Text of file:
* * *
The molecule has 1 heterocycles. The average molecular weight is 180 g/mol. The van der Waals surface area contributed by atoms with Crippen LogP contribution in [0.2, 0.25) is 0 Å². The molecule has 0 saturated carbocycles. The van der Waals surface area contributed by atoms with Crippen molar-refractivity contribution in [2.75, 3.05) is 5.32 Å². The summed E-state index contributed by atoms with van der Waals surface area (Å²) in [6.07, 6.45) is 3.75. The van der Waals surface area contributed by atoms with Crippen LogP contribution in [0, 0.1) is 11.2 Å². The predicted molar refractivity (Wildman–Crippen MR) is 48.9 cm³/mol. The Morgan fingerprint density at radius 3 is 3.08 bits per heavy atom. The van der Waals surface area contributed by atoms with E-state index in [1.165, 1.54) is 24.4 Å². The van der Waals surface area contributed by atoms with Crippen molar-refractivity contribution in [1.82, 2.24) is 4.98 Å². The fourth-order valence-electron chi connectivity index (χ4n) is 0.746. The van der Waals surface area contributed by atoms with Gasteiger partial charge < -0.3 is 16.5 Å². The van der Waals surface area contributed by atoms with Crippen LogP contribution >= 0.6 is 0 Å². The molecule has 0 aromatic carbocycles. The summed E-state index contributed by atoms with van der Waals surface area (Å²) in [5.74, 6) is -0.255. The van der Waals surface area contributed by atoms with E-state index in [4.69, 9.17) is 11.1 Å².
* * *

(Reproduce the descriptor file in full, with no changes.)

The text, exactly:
The molecule has 1 heterocycles. The average molecular weight is 180 g/mol. The van der Waals surface area contributed by atoms with Crippen LogP contribution in [0.2, 0.25) is 0 Å². The molecule has 0 saturated carbocycles. The van der Waals surface area contributed by atoms with Crippen molar-refractivity contribution in [2.75, 3.05) is 5.32 Å². The summed E-state index contributed by atoms with van der Waals surface area (Å²) in [6.07, 6.45) is 3.75. The van der Waals surface area contributed by atoms with Crippen LogP contribution in [0, 0.1) is 11.2 Å². The predicted molar refractivity (Wildman–Crippen MR) is 48.9 cm³/mol. The Morgan fingerprint density at radius 3 is 3.08 bits per heavy atom. The van der Waals surface area contributed by atoms with E-state index in [1.165, 1.54) is 24.4 Å². The van der Waals surface area contributed by atoms with Crippen molar-refractivity contribution in [1.82, 2.24) is 4.98 Å². The fourth-order valence-electron chi connectivity index (χ4n) is 0.746. The van der Waals surface area contributed by atoms with Gasteiger partial charge < -0.3 is 16.5 Å². The van der Waals surface area contributed by atoms with Crippen LogP contribution >= 0.6 is 0 Å². The molecule has 0 aromatic carbocycles. The summed E-state index contributed by atoms with van der Waals surface area (Å²) in [5.74, 6) is -0.255. The van der Waals surface area contributed by atoms with E-state index in [4.69, 9.17) is 11.1 Å².